Profumo subsequently sought private atonement as a volunteer worker at Toynbee Hallan East London charitable trust. Keeler found it difficult to escape the negative image attached to her by press, law, and Parliament throughout the Profumo affair. In various, sometimes contradictory accounts, she challenged Denning's conclusions relating to security issues.
Ward's conviction has been described by analysts as an act of Establishment revenge, rather than service of justice. In Januaryhis case was under review by the Criminal Cases Review Commissionwith the possibility of a later reference to the Court of Appeal.
Dramatisations of the Profumo affair have been shown on stage and screen. Profumo died in ; Keeler in In the early s British news media were dominated by several high-profile spying stories: the breaking of the Portland spy ring inthe capture and sentencing of George Blake in the same year and, inthe case of the Admiralty clerk, John Vassallblackmailed into spying by the Soviets who threatened to expose his homosexuality.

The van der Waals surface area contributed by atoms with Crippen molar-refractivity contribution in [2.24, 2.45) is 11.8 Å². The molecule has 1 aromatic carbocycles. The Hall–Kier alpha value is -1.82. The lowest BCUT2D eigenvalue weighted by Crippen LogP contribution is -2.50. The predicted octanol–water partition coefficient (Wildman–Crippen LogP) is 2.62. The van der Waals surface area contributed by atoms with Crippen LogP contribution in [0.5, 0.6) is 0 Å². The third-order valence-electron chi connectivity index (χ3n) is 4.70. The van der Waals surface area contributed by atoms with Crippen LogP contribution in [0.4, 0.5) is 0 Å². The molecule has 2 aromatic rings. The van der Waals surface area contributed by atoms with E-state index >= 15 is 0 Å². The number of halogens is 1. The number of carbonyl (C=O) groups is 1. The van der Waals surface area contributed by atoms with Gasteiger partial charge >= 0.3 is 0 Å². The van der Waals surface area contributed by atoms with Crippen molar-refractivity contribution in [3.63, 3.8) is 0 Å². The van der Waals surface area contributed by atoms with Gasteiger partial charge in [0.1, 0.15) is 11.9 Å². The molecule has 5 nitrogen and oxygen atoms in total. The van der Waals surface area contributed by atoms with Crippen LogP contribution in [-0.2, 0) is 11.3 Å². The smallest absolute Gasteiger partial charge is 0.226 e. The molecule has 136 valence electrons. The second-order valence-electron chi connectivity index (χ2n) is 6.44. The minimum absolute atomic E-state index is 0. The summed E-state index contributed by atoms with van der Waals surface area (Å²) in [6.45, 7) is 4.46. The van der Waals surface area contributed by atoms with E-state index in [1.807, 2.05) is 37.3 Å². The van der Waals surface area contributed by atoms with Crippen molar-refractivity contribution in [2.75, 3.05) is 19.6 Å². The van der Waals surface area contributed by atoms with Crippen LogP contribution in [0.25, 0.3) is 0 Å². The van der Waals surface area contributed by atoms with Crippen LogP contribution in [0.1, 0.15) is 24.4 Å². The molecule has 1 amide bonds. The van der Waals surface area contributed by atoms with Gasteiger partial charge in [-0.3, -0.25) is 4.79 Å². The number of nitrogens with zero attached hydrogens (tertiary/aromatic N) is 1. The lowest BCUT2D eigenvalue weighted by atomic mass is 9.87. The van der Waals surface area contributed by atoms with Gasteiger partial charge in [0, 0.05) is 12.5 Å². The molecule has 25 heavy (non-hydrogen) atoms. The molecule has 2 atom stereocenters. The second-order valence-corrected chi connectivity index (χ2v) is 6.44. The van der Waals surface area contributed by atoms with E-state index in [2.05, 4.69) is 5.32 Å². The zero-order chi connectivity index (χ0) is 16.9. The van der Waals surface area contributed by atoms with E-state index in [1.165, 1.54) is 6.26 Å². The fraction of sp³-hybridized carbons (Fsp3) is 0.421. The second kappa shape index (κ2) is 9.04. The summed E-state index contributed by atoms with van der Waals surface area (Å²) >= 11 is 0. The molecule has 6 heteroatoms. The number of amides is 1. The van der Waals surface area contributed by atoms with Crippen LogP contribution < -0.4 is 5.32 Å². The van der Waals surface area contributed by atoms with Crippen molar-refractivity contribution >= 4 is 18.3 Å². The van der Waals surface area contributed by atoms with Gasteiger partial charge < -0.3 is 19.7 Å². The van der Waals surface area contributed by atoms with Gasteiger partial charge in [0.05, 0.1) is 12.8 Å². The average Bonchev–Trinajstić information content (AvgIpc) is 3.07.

After suggestions in the press that Vassall had been shielded by his political masters, the responsible minister, Thomas Galbraithresigned from the government pending inquiries.
Galbraith was later exonerated by the Radcliffe inquirywhich sent two newspaper journalists to prison for refusing to reveal their sources for sensational and uncorroborated stories about Vassall's private life. John Profumo —was born inof Italian descent. His family, on his father's side, were minor Italian aristocracy, and were awarded a low-ranking Italian peerage by the Kingdom of Sardinia in He first entered Parliament in as the Conservative member for Ketteringwhile serving with the Northamptonshire Yeomanryand combined his political and military duties through the Second World War.
He lost his seat in the general electionbut was elected in for Stratford-on-Avon. From he held junior ministerial office in successive Conservative administrations. InMacmillan promoted him to Secretary of State for Wara senior post outside the cabinet. His performance was watched with a critical eye by his opposition counterpart George Wigga former regular soldier.